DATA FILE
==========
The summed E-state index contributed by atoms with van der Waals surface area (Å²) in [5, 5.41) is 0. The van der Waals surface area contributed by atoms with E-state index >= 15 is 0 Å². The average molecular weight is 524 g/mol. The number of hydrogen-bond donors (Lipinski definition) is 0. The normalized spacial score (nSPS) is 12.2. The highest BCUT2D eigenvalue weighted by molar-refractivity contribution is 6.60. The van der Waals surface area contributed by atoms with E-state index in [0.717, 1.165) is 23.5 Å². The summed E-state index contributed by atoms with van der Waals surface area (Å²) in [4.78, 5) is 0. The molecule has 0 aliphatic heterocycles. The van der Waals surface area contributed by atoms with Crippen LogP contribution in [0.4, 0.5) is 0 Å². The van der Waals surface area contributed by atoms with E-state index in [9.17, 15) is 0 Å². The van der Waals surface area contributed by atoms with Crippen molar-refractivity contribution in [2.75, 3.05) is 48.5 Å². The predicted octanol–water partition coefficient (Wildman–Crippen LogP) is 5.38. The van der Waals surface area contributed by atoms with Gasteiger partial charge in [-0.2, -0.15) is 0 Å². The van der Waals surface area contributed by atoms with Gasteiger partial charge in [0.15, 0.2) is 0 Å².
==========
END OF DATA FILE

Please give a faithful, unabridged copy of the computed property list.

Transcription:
The summed E-state index contributed by atoms with van der Waals surface area (Å²) in [5, 5.41) is 0. The van der Waals surface area contributed by atoms with E-state index >= 15 is 0 Å². The average molecular weight is 524 g/mol. The number of hydrogen-bond donors (Lipinski definition) is 0. The normalized spacial score (nSPS) is 12.2. The highest BCUT2D eigenvalue weighted by molar-refractivity contribution is 6.60. The van der Waals surface area contributed by atoms with E-state index in [0.717, 1.165) is 23.5 Å². The summed E-state index contributed by atoms with van der Waals surface area (Å²) in [4.78, 5) is 0. The molecule has 0 aliphatic heterocycles. The van der Waals surface area contributed by atoms with Crippen LogP contribution in [0.4, 0.5) is 0 Å². The van der Waals surface area contributed by atoms with E-state index in [9.17, 15) is 0 Å². The van der Waals surface area contributed by atoms with Crippen molar-refractivity contribution in [2.75, 3.05) is 48.5 Å². The predicted octanol–water partition coefficient (Wildman–Crippen LogP) is 5.38. The van der Waals surface area contributed by atoms with Gasteiger partial charge in [-0.2, -0.15) is 0 Å². The van der Waals surface area contributed by atoms with Gasteiger partial charge in [0.15, 0.2) is 0 Å².